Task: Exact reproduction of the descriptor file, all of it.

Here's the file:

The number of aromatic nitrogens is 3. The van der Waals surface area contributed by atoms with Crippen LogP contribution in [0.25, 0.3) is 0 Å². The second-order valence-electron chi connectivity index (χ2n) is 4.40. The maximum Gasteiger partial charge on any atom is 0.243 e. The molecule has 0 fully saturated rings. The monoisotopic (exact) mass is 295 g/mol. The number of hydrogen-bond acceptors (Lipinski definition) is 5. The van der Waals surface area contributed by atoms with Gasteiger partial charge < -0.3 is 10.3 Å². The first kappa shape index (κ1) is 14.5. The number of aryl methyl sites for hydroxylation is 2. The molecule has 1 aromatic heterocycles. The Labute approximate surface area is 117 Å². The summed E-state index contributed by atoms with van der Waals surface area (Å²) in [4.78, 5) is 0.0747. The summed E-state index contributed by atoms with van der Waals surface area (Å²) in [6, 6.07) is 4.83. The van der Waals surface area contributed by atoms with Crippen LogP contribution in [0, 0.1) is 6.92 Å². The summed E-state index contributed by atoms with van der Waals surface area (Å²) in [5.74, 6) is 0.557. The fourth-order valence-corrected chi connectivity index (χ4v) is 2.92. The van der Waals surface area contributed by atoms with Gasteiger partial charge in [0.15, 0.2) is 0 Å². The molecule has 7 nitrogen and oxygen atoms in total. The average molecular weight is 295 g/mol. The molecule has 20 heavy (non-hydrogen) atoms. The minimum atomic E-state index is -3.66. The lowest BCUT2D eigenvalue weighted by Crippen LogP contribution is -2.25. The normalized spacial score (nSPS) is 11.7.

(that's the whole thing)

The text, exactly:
The number of aromatic nitrogens is 3. The van der Waals surface area contributed by atoms with Crippen LogP contribution in [0.25, 0.3) is 0 Å². The second-order valence-electron chi connectivity index (χ2n) is 4.40. The maximum Gasteiger partial charge on any atom is 0.243 e. The molecule has 0 fully saturated rings. The monoisotopic (exact) mass is 295 g/mol. The number of hydrogen-bond acceptors (Lipinski definition) is 5. The van der Waals surface area contributed by atoms with Gasteiger partial charge < -0.3 is 10.3 Å². The first kappa shape index (κ1) is 14.5. The number of aryl methyl sites for hydroxylation is 2. The molecule has 1 aromatic heterocycles. The Labute approximate surface area is 117 Å². The summed E-state index contributed by atoms with van der Waals surface area (Å²) in [4.78, 5) is 0.0747. The summed E-state index contributed by atoms with van der Waals surface area (Å²) in [6, 6.07) is 4.83. The van der Waals surface area contributed by atoms with Crippen LogP contribution in [0, 0.1) is 6.92 Å². The summed E-state index contributed by atoms with van der Waals surface area (Å²) in [5.74, 6) is 0.557. The fourth-order valence-corrected chi connectivity index (χ4v) is 2.92. The van der Waals surface area contributed by atoms with Gasteiger partial charge in [0.15, 0.2) is 0 Å². The molecule has 7 nitrogen and oxygen atoms in total. The average molecular weight is 295 g/mol. The molecule has 20 heavy (non-hydrogen) atoms. The minimum atomic E-state index is -3.66. The lowest BCUT2D eigenvalue weighted by Crippen LogP contribution is -2.25. The normalized spacial score (nSPS) is 11.7.